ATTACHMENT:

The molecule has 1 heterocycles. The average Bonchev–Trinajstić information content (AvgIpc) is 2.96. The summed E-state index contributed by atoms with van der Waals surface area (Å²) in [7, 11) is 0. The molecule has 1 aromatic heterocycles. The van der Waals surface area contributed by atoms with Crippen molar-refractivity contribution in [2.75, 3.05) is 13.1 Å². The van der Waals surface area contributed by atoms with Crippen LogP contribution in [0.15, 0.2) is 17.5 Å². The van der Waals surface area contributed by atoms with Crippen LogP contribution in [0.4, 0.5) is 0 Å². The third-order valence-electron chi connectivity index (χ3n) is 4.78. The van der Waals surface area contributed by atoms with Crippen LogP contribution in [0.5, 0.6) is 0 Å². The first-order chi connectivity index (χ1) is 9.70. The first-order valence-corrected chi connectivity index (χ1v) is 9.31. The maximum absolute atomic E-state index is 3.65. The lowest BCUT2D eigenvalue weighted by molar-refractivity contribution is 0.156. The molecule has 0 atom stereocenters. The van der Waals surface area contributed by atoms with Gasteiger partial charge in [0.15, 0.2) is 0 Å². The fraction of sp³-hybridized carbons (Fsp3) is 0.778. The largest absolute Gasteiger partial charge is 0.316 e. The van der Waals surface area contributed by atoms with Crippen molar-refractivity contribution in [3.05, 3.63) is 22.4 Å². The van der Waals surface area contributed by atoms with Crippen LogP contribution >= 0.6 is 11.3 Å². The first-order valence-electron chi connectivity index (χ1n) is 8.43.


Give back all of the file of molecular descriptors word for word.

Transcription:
The molecule has 1 heterocycles. The average Bonchev–Trinajstić information content (AvgIpc) is 2.96. The summed E-state index contributed by atoms with van der Waals surface area (Å²) in [7, 11) is 0. The molecule has 1 aromatic heterocycles. The van der Waals surface area contributed by atoms with Crippen molar-refractivity contribution in [2.75, 3.05) is 13.1 Å². The van der Waals surface area contributed by atoms with Crippen LogP contribution in [0.15, 0.2) is 17.5 Å². The van der Waals surface area contributed by atoms with Crippen LogP contribution in [0.4, 0.5) is 0 Å². The third-order valence-electron chi connectivity index (χ3n) is 4.78. The van der Waals surface area contributed by atoms with Crippen LogP contribution in [0.5, 0.6) is 0 Å². The first-order chi connectivity index (χ1) is 9.70. The first-order valence-corrected chi connectivity index (χ1v) is 9.31. The maximum absolute atomic E-state index is 3.65. The lowest BCUT2D eigenvalue weighted by molar-refractivity contribution is 0.156. The molecule has 0 atom stereocenters. The van der Waals surface area contributed by atoms with Gasteiger partial charge in [0.15, 0.2) is 0 Å². The fraction of sp³-hybridized carbons (Fsp3) is 0.778. The largest absolute Gasteiger partial charge is 0.316 e. The van der Waals surface area contributed by atoms with Crippen molar-refractivity contribution in [3.05, 3.63) is 22.4 Å². The van der Waals surface area contributed by atoms with Crippen LogP contribution >= 0.6 is 11.3 Å². The first-order valence-electron chi connectivity index (χ1n) is 8.43.